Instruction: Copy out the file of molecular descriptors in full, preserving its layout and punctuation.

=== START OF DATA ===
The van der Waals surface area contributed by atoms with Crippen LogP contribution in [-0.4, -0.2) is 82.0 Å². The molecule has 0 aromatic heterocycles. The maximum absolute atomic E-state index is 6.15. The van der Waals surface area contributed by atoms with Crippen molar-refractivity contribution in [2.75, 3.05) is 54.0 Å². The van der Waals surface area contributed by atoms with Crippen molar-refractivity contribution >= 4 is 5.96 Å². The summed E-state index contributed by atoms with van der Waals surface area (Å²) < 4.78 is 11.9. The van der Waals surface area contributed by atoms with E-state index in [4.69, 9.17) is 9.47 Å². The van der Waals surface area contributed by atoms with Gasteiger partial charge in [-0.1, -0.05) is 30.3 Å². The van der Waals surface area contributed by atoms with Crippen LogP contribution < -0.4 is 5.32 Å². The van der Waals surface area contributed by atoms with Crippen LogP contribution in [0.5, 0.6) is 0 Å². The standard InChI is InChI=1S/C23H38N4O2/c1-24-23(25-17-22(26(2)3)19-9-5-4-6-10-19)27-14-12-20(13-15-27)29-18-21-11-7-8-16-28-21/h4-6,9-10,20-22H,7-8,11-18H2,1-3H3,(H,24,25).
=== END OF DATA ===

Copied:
The van der Waals surface area contributed by atoms with Crippen LogP contribution in [-0.4, -0.2) is 82.0 Å². The molecule has 0 aromatic heterocycles. The maximum absolute atomic E-state index is 6.15. The van der Waals surface area contributed by atoms with Crippen molar-refractivity contribution in [2.75, 3.05) is 54.0 Å². The van der Waals surface area contributed by atoms with Crippen molar-refractivity contribution >= 4 is 5.96 Å². The summed E-state index contributed by atoms with van der Waals surface area (Å²) < 4.78 is 11.9. The van der Waals surface area contributed by atoms with E-state index in [4.69, 9.17) is 9.47 Å². The van der Waals surface area contributed by atoms with Gasteiger partial charge in [-0.1, -0.05) is 30.3 Å². The van der Waals surface area contributed by atoms with Crippen LogP contribution < -0.4 is 5.32 Å². The van der Waals surface area contributed by atoms with Crippen LogP contribution in [0.5, 0.6) is 0 Å². The standard InChI is InChI=1S/C23H38N4O2/c1-24-23(25-17-22(26(2)3)19-9-5-4-6-10-19)27-14-12-20(13-15-27)29-18-21-11-7-8-16-28-21/h4-6,9-10,20-22H,7-8,11-18H2,1-3H3,(H,24,25).